This is a simply dazzling coffee table book filled with glossy photographs on every page. I don't know why the Goodreads picture has two books, mine is only one.  And it was only twenty dollars on clearance at Books A Million (Score!).  Peter Gossel and Gabriele Leuthauser chronicle the development of twentieth century architecture. Backing up to the year 1773 to show how the industrial age prepared the world for twentieth century modernism, the authors take readers through every year from the production of iron to the production of iron structure buildings, such as the birth of sky scrapers.

Much of architecture's artistic sensiblity accompanied the art world arm in arm down the years. Skyscrapers were Art Deco in the turn of the century until the Depression stripped people of frivolity. The misery of reality was averted through fantasy and in the thirties we see houses and businesses reflecting man's hope in science. Many structures developed then looked like Spaceships out of a pulpy Sci Fi magazine. The Second World War produced edifices that were meant to express power. Albert Speer buildings in Germany hearkened back to the Ancient Roman temples.

After the War, architects became minimalist, striving for homes and offices that offered clean, clear space without clutter, but wrap around glass, which allowed the resident's view to be filled with the surrounding landscape.

Rationality and reason were expressed through materials of concrete and steel. As the sixties, seventies and eighties marched down through the corridors of time, architects combined the rationality of the early half of the century with experimentation and creativity. Some of the buildings are so curvaceous it's amazing they are made out of concrete.

There were many architects I was unfamiliar with, yet their work was no less profound. Japanese architect Tadao Ando seamlessly interwove traditional Japanese form with modern materials. His influence on Frank Lloyd Wright is unmistakable.

And of course we get to read about the more famous ones such as Louis Kahn, Philip Johnson, Louis Sullivan and Le Corbusier, with no shortage of photos of their work.

If you are a layperson, like me, who enjoys a good overview of modern architecture, I recommend this book.

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Monday, June 12, 2017

The Chinese Book of Etiquette and Conduct fo Women and Girls, Entitled Instruction for Chinese Women and Girls by Lady Tsao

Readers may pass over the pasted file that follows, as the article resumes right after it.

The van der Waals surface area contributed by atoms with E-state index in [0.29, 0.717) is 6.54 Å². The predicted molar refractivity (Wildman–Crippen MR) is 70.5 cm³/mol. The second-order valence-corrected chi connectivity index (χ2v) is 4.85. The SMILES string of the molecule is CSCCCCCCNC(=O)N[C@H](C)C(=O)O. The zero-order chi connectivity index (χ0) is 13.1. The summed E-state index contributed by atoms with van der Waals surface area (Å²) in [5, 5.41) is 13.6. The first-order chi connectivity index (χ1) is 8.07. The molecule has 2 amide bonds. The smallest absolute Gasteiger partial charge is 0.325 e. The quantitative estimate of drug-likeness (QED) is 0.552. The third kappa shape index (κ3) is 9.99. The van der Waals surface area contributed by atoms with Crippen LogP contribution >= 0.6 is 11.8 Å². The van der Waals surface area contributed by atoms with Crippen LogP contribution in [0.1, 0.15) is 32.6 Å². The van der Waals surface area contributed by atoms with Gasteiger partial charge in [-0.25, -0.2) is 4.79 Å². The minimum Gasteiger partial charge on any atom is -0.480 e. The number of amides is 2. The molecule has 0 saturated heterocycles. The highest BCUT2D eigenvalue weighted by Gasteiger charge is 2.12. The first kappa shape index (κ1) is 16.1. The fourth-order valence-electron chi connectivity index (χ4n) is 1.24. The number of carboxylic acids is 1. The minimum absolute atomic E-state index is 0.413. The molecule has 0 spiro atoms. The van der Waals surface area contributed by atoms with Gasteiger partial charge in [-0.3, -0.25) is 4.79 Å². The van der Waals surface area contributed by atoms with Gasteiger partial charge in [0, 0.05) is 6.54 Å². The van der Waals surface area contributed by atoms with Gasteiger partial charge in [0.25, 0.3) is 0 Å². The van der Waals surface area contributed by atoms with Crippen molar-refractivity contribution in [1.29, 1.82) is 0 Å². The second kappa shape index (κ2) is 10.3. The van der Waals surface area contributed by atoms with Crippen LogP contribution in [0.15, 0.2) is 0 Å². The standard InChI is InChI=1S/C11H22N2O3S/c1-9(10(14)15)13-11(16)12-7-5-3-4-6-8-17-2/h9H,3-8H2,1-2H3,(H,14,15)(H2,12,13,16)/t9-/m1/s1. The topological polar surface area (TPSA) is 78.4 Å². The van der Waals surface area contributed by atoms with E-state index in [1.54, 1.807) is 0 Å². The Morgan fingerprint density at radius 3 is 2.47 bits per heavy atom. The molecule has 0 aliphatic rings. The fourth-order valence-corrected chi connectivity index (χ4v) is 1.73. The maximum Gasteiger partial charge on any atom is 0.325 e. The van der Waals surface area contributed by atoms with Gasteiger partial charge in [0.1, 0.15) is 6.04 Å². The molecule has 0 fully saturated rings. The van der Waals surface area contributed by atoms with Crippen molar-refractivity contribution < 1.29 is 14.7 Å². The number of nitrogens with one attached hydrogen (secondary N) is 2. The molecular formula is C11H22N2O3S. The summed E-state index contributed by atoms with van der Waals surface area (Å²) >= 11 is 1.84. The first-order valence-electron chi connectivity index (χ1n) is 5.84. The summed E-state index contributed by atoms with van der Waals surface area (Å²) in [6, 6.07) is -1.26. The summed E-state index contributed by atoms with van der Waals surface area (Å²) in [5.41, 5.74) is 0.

For Easter weekend, Josh and I drove to Dallas to spend the time with my sister and her family.  While driving along Hwy 20 I read this slim volume about how Chinese women were expected to conduct themselves two thousand years ago.  I have a feeling Chinese women no longer conduct themselves this way any longer.  I wonder if they ever really did?

The Chinese Book of Etiquette and Conduct for Women and Girls: Entitled Instruction for Chinese Women and Girls (1900)The Chinese Book of Etiquette and Conduct for Women and Girls: Entitled Instruction for Chinese Women and Girls by Lady Tsao

My rating: 4 of 5 stars

Written almost 2000 years ago during the Han dynasty, Lady Tsao was a widower and brother of Pang Ku who was president of Hanlin College, the first college of the empire. Pang had been writing the history of the Han dynasty when he became blind. He recommended his sister to the Emperor as a qualified writer and historian to complete the task. Due to the request and gifts of the Han Emperor, Lady Tsao came out of her self-imposed isolation after the death of her husband to finish the Han histories. Her writing so satisfied the emperor that he asked her to serve as an "Instructor of Women." This book is a compilation of her teachings.

It was translated into English one hundred years ago by a Mrs. S.L. Baldwin who served as a Chinese Missionary many years. Her vocabulary in the introduction will probably come across as archaic and even offensive to some (as she refers to the Chinese as heathens), however, she is more complimentary toward the Chinese than she is negative, considering their culture as far more advanced in literature, education and etiquette at a time when the West was still suffering barbaric invasions and widespread illiteracy.

The purpose of the book, while not stated explicitly, seems to imply that the translator wanted to provide the West with a better comprehension of Chinese culture and to hopefully enable them to appreciate and understand a country that, at the time, must have seemed wholly foreign to them.

The book is divided into several sections that instruct woman as to how they should conduct themselves as daughters, wives and mothers. One chapter describes the cultivation of virtue, another the sort of work a women should employ herself with, another on how to behave towards her parents, her in-laws and finally on how to treat her husband.

Largely, a woman's role was to be subservient to everyone. She should not talk, and then only quietly, behind a fan. As a child, she should not run, shout, play or leave the house but only quietly work with her hands.

As a wife she should carefully prepare her husband's food to be ready when he arrives from work, making sure it stays warm. She should feed him first, then her children and finally herself.